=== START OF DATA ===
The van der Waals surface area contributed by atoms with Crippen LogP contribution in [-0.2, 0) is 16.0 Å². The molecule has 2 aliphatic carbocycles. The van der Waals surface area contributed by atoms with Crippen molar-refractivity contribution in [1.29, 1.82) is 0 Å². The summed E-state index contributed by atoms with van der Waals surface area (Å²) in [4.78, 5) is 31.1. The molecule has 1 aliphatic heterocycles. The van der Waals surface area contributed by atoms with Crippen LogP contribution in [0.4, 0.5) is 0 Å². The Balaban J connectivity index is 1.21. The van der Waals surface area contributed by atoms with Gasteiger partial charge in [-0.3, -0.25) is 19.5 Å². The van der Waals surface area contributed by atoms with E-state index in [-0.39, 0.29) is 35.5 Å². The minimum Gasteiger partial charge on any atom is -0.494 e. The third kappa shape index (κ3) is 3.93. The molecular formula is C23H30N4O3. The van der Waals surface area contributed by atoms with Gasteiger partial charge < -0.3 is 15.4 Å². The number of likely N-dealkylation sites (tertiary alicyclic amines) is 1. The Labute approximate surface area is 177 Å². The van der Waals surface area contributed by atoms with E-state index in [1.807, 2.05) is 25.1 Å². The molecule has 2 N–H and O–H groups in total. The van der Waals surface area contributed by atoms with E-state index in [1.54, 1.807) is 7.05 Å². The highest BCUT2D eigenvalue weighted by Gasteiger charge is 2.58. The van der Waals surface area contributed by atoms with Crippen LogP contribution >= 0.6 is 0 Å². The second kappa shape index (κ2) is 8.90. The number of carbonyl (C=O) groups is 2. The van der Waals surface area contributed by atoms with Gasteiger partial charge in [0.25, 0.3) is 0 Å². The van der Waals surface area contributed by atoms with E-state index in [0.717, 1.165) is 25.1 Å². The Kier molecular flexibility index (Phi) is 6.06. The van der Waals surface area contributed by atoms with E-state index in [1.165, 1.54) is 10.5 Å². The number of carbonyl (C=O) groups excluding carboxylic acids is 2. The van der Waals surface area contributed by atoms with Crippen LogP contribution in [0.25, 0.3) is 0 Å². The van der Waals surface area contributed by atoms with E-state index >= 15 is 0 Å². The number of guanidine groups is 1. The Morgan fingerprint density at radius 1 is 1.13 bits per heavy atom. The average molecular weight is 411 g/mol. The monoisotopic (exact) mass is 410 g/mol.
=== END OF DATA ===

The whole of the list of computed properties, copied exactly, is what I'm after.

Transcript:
The van der Waals surface area contributed by atoms with Crippen LogP contribution in [-0.2, 0) is 16.0 Å². The molecule has 2 aliphatic carbocycles. The van der Waals surface area contributed by atoms with Crippen molar-refractivity contribution in [1.29, 1.82) is 0 Å². The summed E-state index contributed by atoms with van der Waals surface area (Å²) in [4.78, 5) is 31.1. The molecule has 1 aliphatic heterocycles. The van der Waals surface area contributed by atoms with Crippen LogP contribution in [0.4, 0.5) is 0 Å². The Balaban J connectivity index is 1.21. The van der Waals surface area contributed by atoms with Gasteiger partial charge in [-0.3, -0.25) is 19.5 Å². The van der Waals surface area contributed by atoms with E-state index in [-0.39, 0.29) is 35.5 Å². The minimum Gasteiger partial charge on any atom is -0.494 e. The third kappa shape index (κ3) is 3.93. The molecular formula is C23H30N4O3. The van der Waals surface area contributed by atoms with Gasteiger partial charge < -0.3 is 15.4 Å². The number of likely N-dealkylation sites (tertiary alicyclic amines) is 1. The Labute approximate surface area is 177 Å². The van der Waals surface area contributed by atoms with E-state index in [1.807, 2.05) is 25.1 Å². The molecule has 2 N–H and O–H groups in total. The van der Waals surface area contributed by atoms with E-state index in [1.54, 1.807) is 7.05 Å². The highest BCUT2D eigenvalue weighted by Gasteiger charge is 2.58. The van der Waals surface area contributed by atoms with Crippen LogP contribution >= 0.6 is 0 Å². The second kappa shape index (κ2) is 8.90. The number of carbonyl (C=O) groups is 2. The van der Waals surface area contributed by atoms with Gasteiger partial charge in [0.25, 0.3) is 0 Å². The van der Waals surface area contributed by atoms with E-state index in [0.717, 1.165) is 25.1 Å². The Kier molecular flexibility index (Phi) is 6.06. The van der Waals surface area contributed by atoms with E-state index in [1.165, 1.54) is 10.5 Å². The number of carbonyl (C=O) groups excluding carboxylic acids is 2. The van der Waals surface area contributed by atoms with Crippen LogP contribution in [0.25, 0.3) is 0 Å². The van der Waals surface area contributed by atoms with E-state index >= 15 is 0 Å². The number of guanidine groups is 1. The Morgan fingerprint density at radius 1 is 1.13 bits per heavy atom. The average molecular weight is 411 g/mol. The monoisotopic (exact) mass is 410 g/mol.